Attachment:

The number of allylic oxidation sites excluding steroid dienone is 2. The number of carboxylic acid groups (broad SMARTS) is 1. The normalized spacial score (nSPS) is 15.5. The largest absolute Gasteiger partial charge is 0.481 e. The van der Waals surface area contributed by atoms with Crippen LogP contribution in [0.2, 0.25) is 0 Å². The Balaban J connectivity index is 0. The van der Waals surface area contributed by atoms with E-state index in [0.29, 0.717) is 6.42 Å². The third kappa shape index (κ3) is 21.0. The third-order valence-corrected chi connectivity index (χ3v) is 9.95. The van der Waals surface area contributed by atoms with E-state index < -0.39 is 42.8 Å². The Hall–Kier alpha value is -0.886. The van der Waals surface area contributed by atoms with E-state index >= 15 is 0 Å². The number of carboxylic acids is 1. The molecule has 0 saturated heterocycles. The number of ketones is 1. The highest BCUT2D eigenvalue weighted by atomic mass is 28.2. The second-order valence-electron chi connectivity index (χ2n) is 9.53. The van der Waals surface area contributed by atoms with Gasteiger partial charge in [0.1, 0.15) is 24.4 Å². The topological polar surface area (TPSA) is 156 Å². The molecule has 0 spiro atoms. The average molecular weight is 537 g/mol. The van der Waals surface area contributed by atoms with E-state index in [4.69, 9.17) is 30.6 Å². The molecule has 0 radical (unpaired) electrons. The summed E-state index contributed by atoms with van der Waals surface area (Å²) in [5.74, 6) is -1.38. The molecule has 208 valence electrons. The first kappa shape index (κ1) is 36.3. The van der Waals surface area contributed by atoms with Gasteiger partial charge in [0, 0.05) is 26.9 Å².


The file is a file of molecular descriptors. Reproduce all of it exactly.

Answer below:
The number of allylic oxidation sites excluding steroid dienone is 2. The number of carboxylic acid groups (broad SMARTS) is 1. The normalized spacial score (nSPS) is 15.5. The largest absolute Gasteiger partial charge is 0.481 e. The van der Waals surface area contributed by atoms with Crippen LogP contribution in [0.2, 0.25) is 0 Å². The Balaban J connectivity index is 0. The van der Waals surface area contributed by atoms with E-state index in [0.29, 0.717) is 6.42 Å². The third kappa shape index (κ3) is 21.0. The third-order valence-corrected chi connectivity index (χ3v) is 9.95. The van der Waals surface area contributed by atoms with E-state index < -0.39 is 42.8 Å². The Hall–Kier alpha value is -0.886. The van der Waals surface area contributed by atoms with E-state index >= 15 is 0 Å². The number of carboxylic acids is 1. The molecule has 0 saturated heterocycles. The number of ketones is 1. The highest BCUT2D eigenvalue weighted by atomic mass is 28.2. The second-order valence-electron chi connectivity index (χ2n) is 9.53. The van der Waals surface area contributed by atoms with Gasteiger partial charge in [0.1, 0.15) is 24.4 Å². The topological polar surface area (TPSA) is 156 Å². The molecule has 0 spiro atoms. The average molecular weight is 537 g/mol. The van der Waals surface area contributed by atoms with E-state index in [4.69, 9.17) is 30.6 Å². The molecule has 0 radical (unpaired) electrons. The summed E-state index contributed by atoms with van der Waals surface area (Å²) in [5.74, 6) is -1.38. The molecule has 208 valence electrons. The first kappa shape index (κ1) is 36.3. The van der Waals surface area contributed by atoms with Gasteiger partial charge in [0, 0.05) is 26.9 Å².